What is the Purple Pound?

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The power of the purple pound explained

At SPECTRUM we have talked about the spending power of Disabled People for a very long time.

The point being that there are a lot of Disabled People in the UK, they spend money – and no business, big or small (profit making or not-for-profit), can afford to ignore THAT many people, and THAT much ££££££.

As long ago as maybe 2010, Disabled People and others started to try to compare the spending power (and therefore influence) to other groups of people. For Instance, the spending power of Older People is usually referred to as the Grey Pound, or Silver Pound.

In the last few years the spending power of Disabled People has become known as the Purple Pound

purple-pound-sign (1)In the UK, it is thought that some 7 million Disabled People people are of working age, and overall there are 12.9 million Disabled People in total in the UK. This all adds up to an awful lot of spending power!

The “purple pound” is reckoned to be worth around £249bn to the UK economy.

Do disabled people have much spending power?

The UK’s Disabled People are said to have disposable income collectively worth nearly £250bn. Campaign groups regularly cite this figure and find it useful to remind businesses and politicians that Disabled People are a sizeable economic, and political force and should not be forgotten.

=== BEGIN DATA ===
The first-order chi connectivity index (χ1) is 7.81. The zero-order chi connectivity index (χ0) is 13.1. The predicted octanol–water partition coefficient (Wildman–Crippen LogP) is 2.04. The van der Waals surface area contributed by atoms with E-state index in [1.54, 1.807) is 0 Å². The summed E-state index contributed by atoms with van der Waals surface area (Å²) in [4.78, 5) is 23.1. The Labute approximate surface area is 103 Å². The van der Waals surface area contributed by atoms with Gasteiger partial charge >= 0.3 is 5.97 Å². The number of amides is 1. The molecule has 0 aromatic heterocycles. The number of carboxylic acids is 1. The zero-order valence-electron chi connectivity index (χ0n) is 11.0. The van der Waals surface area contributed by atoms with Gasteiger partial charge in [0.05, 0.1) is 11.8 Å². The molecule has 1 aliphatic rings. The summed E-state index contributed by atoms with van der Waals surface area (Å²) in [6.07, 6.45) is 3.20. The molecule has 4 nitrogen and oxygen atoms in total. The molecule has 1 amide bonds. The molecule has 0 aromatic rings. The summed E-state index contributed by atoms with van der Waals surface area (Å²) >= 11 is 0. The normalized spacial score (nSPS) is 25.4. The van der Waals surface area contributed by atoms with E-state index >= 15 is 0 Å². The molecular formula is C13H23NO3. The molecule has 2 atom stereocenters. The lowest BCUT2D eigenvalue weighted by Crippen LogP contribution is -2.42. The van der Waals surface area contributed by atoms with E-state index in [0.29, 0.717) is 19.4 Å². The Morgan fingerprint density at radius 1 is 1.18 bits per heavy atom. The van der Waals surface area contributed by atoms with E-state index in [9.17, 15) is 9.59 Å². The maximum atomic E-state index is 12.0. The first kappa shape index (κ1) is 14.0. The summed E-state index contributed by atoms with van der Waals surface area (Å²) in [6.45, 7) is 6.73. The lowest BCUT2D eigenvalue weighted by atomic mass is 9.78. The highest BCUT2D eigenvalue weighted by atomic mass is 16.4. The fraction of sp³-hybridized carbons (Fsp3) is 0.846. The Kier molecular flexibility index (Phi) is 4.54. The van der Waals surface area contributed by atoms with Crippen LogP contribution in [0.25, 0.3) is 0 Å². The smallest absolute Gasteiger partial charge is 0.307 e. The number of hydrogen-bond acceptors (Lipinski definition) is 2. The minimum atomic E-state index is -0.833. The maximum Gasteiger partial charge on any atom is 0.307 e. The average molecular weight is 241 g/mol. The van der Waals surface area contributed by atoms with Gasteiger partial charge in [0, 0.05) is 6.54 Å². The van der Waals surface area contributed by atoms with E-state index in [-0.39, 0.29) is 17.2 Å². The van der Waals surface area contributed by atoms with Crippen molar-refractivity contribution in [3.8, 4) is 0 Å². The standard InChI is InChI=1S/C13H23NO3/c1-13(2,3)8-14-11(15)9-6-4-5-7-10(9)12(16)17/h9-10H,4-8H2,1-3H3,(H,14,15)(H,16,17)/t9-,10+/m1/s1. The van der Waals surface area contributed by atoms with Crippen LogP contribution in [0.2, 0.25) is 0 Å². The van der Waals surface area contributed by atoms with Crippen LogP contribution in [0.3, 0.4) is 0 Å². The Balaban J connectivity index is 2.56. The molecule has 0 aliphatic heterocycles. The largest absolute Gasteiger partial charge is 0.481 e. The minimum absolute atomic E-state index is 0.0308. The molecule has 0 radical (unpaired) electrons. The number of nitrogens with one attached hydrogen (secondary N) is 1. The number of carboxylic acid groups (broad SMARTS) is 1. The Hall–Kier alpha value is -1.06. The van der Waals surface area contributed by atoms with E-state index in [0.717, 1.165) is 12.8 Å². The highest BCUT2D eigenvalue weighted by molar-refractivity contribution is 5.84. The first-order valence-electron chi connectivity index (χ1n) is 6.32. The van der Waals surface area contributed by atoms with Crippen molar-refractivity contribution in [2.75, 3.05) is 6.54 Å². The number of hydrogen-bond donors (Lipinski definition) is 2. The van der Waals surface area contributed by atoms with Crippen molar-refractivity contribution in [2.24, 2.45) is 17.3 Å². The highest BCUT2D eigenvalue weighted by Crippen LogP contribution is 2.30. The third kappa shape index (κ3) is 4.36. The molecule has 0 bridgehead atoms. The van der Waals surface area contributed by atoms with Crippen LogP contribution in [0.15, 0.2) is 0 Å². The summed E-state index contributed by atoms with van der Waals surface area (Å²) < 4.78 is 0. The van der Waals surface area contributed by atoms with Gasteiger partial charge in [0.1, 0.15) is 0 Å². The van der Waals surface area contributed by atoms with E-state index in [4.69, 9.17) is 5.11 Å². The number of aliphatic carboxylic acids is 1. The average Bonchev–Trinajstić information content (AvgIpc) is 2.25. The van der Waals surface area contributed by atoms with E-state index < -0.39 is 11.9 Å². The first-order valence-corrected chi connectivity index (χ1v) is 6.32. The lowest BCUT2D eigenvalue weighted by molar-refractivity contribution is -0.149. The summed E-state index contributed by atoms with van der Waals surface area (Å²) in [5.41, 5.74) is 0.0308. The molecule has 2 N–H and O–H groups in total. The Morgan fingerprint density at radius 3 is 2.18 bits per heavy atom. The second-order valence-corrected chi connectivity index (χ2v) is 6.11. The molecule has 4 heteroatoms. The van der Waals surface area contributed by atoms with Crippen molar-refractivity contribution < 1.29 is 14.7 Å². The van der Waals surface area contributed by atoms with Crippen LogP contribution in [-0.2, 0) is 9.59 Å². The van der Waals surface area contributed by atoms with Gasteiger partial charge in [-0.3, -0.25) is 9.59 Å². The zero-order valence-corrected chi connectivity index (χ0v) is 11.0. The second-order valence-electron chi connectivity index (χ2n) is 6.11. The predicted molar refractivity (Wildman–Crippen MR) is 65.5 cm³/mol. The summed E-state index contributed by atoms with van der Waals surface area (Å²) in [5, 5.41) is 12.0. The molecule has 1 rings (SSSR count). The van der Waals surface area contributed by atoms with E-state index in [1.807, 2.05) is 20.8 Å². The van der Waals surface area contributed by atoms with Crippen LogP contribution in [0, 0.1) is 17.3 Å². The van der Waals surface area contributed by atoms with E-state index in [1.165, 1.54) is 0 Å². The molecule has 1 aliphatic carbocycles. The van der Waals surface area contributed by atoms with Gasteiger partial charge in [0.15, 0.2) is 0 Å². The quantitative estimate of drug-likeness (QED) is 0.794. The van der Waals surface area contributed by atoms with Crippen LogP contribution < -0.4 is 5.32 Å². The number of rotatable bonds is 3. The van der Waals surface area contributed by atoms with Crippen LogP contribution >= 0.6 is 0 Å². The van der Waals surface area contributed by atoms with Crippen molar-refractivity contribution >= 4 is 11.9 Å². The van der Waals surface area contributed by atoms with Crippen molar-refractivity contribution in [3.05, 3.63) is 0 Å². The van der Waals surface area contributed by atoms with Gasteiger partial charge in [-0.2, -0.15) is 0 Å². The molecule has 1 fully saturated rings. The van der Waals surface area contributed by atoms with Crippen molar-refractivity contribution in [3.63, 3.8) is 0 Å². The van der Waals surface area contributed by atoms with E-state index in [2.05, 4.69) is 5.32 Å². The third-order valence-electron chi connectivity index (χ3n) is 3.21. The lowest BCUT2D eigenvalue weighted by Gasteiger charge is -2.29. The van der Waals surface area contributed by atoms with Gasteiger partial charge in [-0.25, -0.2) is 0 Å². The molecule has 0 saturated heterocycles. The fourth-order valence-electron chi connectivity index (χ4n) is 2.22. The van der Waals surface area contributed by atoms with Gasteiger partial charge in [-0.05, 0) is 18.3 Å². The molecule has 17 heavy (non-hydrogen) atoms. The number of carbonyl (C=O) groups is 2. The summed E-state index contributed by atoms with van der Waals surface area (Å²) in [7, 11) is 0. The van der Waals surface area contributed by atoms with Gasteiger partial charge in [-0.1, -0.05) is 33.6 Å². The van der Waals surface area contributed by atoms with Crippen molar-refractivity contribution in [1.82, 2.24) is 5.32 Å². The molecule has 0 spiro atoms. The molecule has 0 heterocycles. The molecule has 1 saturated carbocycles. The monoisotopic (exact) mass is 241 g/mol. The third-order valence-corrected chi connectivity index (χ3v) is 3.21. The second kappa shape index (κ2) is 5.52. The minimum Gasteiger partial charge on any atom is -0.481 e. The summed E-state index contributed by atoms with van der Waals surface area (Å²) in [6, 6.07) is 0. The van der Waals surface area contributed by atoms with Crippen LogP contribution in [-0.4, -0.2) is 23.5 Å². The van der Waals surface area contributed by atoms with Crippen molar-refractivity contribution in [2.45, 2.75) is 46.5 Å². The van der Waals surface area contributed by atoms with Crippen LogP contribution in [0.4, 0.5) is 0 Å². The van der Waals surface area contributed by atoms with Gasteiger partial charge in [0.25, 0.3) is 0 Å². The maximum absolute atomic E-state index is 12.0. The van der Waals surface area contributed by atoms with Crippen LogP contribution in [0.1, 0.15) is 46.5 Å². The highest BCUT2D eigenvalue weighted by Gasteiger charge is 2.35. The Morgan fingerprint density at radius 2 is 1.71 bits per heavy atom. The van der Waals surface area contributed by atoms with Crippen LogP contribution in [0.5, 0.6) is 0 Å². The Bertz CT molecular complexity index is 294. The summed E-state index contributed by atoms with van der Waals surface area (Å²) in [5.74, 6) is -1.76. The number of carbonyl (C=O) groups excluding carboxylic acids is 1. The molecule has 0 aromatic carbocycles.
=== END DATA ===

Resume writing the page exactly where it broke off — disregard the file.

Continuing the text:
Disability consultant Mary-Anne Rankin says that businesses should think inclusively from the very beginning of any product or service they’re starting. She says:

“You’ve got to think about the widest possible usage of your services and explore innovative ways of enabling everybody to benefit from them. Because after all if your customers can benefit you’re going to make more money.”

 

As with why it is the colour purple (see below), similarly many people scratch their heads as to how the £BN figure was derived. All seem to agree it came from the DWP in 2004, but even they say the maths has been lost in the 10 years since it was first suggested. DWP says it was created using raw data from the updated Disability Discrimination Act in that year, alongside data from the Family Resources Survey of 2002-2003.

Whatever the variously quoted £BN’s, the fact is that we are talking a huge amount of money.

How does the Purple Pound compare to other groups?

  • Black and ethnic minority spending power, £300bn – 12% of the population of the UK, according to the Institute of Practitioners in Advertising, IPA, 2012.
  • Consumer power of the gay community, £70bn to £81bn – thought to be 6% of the UK, according to OutNow Consulting, 2007.
  • Overall UK disposable income of its 25 million households plus non-profit sector, 1.078 trillion pounds, according to the Office for National Statistics, ONS, 2012.

If you would like to read more – including why it is called the Purple Pound, follow the following links:

 

So – there you are – The Purple Pound

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